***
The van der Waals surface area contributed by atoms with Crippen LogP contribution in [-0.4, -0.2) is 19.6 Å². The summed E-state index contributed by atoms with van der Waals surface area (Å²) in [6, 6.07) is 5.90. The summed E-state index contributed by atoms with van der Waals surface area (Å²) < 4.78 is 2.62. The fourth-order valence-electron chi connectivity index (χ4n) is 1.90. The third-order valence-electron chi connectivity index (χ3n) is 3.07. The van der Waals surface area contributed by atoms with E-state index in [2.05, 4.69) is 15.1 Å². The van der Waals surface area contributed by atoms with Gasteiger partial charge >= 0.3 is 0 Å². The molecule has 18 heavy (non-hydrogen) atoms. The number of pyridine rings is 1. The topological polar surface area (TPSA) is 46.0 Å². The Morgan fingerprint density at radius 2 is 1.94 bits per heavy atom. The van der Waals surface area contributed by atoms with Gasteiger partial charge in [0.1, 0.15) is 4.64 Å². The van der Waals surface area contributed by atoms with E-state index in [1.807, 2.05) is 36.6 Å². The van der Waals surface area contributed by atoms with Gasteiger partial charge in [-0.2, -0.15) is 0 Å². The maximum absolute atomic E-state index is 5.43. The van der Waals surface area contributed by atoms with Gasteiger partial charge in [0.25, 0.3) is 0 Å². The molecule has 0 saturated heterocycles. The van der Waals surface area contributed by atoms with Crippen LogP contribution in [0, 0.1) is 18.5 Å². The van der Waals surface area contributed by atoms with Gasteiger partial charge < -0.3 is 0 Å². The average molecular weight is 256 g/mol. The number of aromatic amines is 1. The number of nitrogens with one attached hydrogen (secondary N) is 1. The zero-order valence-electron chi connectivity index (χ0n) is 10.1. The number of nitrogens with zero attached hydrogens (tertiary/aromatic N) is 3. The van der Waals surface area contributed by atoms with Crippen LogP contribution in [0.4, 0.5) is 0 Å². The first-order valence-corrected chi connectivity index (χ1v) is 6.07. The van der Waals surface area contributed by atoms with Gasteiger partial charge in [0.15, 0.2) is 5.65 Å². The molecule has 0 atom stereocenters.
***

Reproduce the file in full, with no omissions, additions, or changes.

The van der Waals surface area contributed by atoms with Crippen LogP contribution in [-0.4, -0.2) is 19.6 Å². The summed E-state index contributed by atoms with van der Waals surface area (Å²) in [6, 6.07) is 5.90. The summed E-state index contributed by atoms with van der Waals surface area (Å²) < 4.78 is 2.62. The fourth-order valence-electron chi connectivity index (χ4n) is 1.90. The third-order valence-electron chi connectivity index (χ3n) is 3.07. The van der Waals surface area contributed by atoms with E-state index in [2.05, 4.69) is 15.1 Å². The van der Waals surface area contributed by atoms with Gasteiger partial charge >= 0.3 is 0 Å². The molecule has 18 heavy (non-hydrogen) atoms. The number of pyridine rings is 1. The topological polar surface area (TPSA) is 46.0 Å². The Morgan fingerprint density at radius 2 is 1.94 bits per heavy atom. The van der Waals surface area contributed by atoms with Gasteiger partial charge in [0.1, 0.15) is 4.64 Å². The van der Waals surface area contributed by atoms with E-state index in [1.807, 2.05) is 36.6 Å². The van der Waals surface area contributed by atoms with Gasteiger partial charge in [-0.2, -0.15) is 0 Å². The maximum absolute atomic E-state index is 5.43. The van der Waals surface area contributed by atoms with Gasteiger partial charge in [0.25, 0.3) is 0 Å². The molecule has 0 saturated heterocycles. The van der Waals surface area contributed by atoms with Crippen LogP contribution in [0, 0.1) is 18.5 Å². The van der Waals surface area contributed by atoms with Gasteiger partial charge < -0.3 is 0 Å². The average molecular weight is 256 g/mol. The number of aromatic amines is 1. The number of nitrogens with one attached hydrogen (secondary N) is 1. The zero-order valence-electron chi connectivity index (χ0n) is 10.1. The number of nitrogens with zero attached hydrogens (tertiary/aromatic N) is 3. The van der Waals surface area contributed by atoms with Crippen LogP contribution in [0.4, 0.5) is 0 Å². The first-order valence-corrected chi connectivity index (χ1v) is 6.07. The van der Waals surface area contributed by atoms with Gasteiger partial charge in [0.15, 0.2) is 5.65 Å². The molecule has 0 atom stereocenters.